can be applicable in fault drilling. it is typically troublesome to actually drill a vertical well because we are part of a steeply dipping, inclined fault plane. usually, the bit can deflect when passing in the fault plane, and typically the bit can follow the fault plane. to actually avoid the challenge, the well often is drilled upon the upthrown or downthrown side on your fault and deflected into your manufacturing formation. the bit can cross the fault at enough associated with an angle exactly where the direction on your bit can't amendment to actually follow the fault. 
7. Drilling Salt Dome Region several oil fields are associated when using the intrusion of salt domes. directional drilling has also been utilized tap a number of oil that has also been trapped by your intrusion on your salt. rather than drilling in the salt overhangs, the wells often is directionally drilled adjacent towards the salt dome and into your underlying traps as shown in figure below. in spite of this, since the event of salt saturated and oil based mostly muds, the level of directional drilling has decreased. it's troublesome to actually drill long intervals of salt with recent water muds. directionally drilling along the salt, alleviates a great deal of the issues related to drilling salt.  

8. Relief Well
a highly specialized application for directional drilling
is that the relief well. if a well blows out and is not accessible direct from surface, then a relief well is drilled to actually intersect the uncontrolled well close to the bottom. water or mud are then pumped in the relief well and into your uncontrolled well. since it is typically needed that the relief well intersect the uncontrolled well, the directional drilling has to actually be extremely precise and needs special tools. survey data isn't correct enough to actually intersect a wellbore at depth. proximity logging is needed when drilling relief wells. 
Horizontal drilling is another special application of directional drilling and is used to increase the productivity of various formations. One of the first applications for horizontal drilling was in vertically fractured reservoirs. In fractured reservoirs, a significant quantity of the production comes from fractures. Unless a vertical well encounters a fracture system, production rates will be low.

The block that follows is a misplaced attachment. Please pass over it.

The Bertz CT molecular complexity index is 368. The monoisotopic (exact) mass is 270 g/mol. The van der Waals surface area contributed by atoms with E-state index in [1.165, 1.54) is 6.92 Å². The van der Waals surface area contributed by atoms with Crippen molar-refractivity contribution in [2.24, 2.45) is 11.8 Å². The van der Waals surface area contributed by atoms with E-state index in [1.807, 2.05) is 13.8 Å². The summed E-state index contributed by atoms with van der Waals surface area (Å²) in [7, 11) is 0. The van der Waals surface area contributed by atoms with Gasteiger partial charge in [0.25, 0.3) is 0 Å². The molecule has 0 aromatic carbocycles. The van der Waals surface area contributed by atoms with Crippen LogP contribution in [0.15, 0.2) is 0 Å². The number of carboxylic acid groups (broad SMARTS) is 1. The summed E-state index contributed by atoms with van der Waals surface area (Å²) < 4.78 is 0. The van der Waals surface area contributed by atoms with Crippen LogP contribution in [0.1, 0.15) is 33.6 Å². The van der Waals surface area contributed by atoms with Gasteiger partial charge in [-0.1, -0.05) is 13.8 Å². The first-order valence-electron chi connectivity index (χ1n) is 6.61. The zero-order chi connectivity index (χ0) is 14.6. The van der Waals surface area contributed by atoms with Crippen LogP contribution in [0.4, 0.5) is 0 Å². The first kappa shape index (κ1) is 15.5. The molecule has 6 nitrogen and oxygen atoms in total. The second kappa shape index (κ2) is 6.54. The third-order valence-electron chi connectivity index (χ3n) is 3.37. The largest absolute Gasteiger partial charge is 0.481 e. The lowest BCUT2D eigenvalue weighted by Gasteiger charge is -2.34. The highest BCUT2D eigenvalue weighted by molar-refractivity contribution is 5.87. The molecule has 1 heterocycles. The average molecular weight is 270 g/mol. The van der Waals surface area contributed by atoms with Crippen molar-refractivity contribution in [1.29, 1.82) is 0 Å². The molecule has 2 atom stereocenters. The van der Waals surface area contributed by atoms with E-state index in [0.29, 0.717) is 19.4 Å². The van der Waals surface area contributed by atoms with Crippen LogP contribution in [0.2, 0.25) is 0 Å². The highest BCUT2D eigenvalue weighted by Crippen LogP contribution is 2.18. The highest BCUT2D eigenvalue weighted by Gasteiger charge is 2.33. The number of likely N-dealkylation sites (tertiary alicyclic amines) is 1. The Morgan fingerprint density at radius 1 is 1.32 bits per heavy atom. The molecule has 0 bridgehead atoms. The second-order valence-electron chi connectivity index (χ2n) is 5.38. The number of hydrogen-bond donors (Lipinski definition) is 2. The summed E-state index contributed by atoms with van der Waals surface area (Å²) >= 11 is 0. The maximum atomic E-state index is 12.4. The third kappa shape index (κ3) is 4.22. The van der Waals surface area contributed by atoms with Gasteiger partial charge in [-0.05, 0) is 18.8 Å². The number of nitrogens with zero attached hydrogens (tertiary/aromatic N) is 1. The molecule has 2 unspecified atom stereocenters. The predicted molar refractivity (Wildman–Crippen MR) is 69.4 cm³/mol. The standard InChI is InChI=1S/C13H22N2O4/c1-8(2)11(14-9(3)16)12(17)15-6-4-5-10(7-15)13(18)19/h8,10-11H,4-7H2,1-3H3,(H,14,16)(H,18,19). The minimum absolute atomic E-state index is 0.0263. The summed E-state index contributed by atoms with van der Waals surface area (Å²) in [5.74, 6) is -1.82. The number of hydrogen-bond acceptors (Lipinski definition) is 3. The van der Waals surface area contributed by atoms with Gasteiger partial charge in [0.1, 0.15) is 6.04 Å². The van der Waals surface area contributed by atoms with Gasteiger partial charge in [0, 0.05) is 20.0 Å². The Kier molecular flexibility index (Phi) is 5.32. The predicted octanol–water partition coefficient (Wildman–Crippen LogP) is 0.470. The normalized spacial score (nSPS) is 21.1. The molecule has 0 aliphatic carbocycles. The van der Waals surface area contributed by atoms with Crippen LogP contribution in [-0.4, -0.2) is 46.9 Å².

Horizontal drilling is used to produce thin oil zones with water or gas coning problems. The horizontal well is optimally placed in the oil leg of the reservoir. The oil can then be produced at high rates with much less pressure drawdown because of the amount of formation exposed to the wellbore.
Horizontal wells are used to increase productivity from low permeability reservoirs by increasing the amount of formation exposed to the wellbore. Additionally, numerous hydraulic fractures can be placed along a single wellbore to increase production and reduce the number of vertical wells required to drain the reservoir.
Horizontal wells can be used to maximize production from reservoirs which are not being efficiently drained by vertical wells.
10. Drilling Multilateral Wells
Directional drilling can also be used to drill multilateral wells. Multilaterals are additional wells drilled from a parent wellbore. Multilaterals can be as simple as an open hole sidetrack or it can be more complicated with a junction that is cased and has pressure isolation and reentry capabilities. Multilaterals are used where production can be incrementally increased with less capital costs. Multilaterals can be used offshore where the number of slots are limited. It is also used to place additional horizontal wells in a reservoir.
11. Extended Reach Drilling
Another application of directional drilling is what is commonly termed extended reach drilling. As illustrated in Figure below, extended reach drilling is where wells have high inclinations and large horizontal displacements for the true vertical depth drilled. Extended reach drilling is used to develop reservoirs with fewer platforms or smaller sections of a reservoir where an additional platform cannot be economically justified. Extended reach drilling will become more popular as the cost of platforms in deeper water and severe environments becomes more expensive.